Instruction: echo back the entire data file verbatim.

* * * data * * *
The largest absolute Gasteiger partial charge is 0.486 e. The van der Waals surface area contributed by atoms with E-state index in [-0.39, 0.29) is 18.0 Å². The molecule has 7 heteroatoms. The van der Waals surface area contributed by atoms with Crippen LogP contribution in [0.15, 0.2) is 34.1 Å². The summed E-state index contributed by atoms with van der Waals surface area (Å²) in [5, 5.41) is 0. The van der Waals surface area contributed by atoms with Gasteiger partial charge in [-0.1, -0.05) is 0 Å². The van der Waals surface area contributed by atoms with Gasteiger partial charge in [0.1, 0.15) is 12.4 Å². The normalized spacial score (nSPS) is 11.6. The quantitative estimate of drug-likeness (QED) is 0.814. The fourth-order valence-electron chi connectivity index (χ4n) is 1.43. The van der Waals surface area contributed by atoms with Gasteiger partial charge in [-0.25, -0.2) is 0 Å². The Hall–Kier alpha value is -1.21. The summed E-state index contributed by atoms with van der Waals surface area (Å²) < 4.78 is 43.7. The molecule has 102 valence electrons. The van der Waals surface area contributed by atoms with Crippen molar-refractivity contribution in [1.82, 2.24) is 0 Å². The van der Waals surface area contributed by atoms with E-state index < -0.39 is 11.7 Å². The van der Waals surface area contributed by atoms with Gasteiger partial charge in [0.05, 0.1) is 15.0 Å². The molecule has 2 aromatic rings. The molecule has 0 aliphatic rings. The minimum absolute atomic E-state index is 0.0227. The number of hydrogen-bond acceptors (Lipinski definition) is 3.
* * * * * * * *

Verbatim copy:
The largest absolute Gasteiger partial charge is 0.486 e. The van der Waals surface area contributed by atoms with E-state index in [-0.39, 0.29) is 18.0 Å². The molecule has 7 heteroatoms. The van der Waals surface area contributed by atoms with Crippen LogP contribution in [0.15, 0.2) is 34.1 Å². The summed E-state index contributed by atoms with van der Waals surface area (Å²) in [5, 5.41) is 0. The van der Waals surface area contributed by atoms with Gasteiger partial charge in [-0.1, -0.05) is 0 Å². The van der Waals surface area contributed by atoms with Gasteiger partial charge in [0.1, 0.15) is 12.4 Å². The normalized spacial score (nSPS) is 11.6. The quantitative estimate of drug-likeness (QED) is 0.814. The fourth-order valence-electron chi connectivity index (χ4n) is 1.43. The van der Waals surface area contributed by atoms with Gasteiger partial charge in [-0.25, -0.2) is 0 Å². The Hall–Kier alpha value is -1.21. The summed E-state index contributed by atoms with van der Waals surface area (Å²) < 4.78 is 43.7. The molecule has 102 valence electrons. The van der Waals surface area contributed by atoms with Crippen molar-refractivity contribution in [1.82, 2.24) is 0 Å². The van der Waals surface area contributed by atoms with E-state index < -0.39 is 11.7 Å². The van der Waals surface area contributed by atoms with Gasteiger partial charge in [0.05, 0.1) is 15.0 Å². The molecule has 2 aromatic rings. The molecule has 0 aliphatic rings. The minimum absolute atomic E-state index is 0.0227. The number of hydrogen-bond acceptors (Lipinski definition) is 3.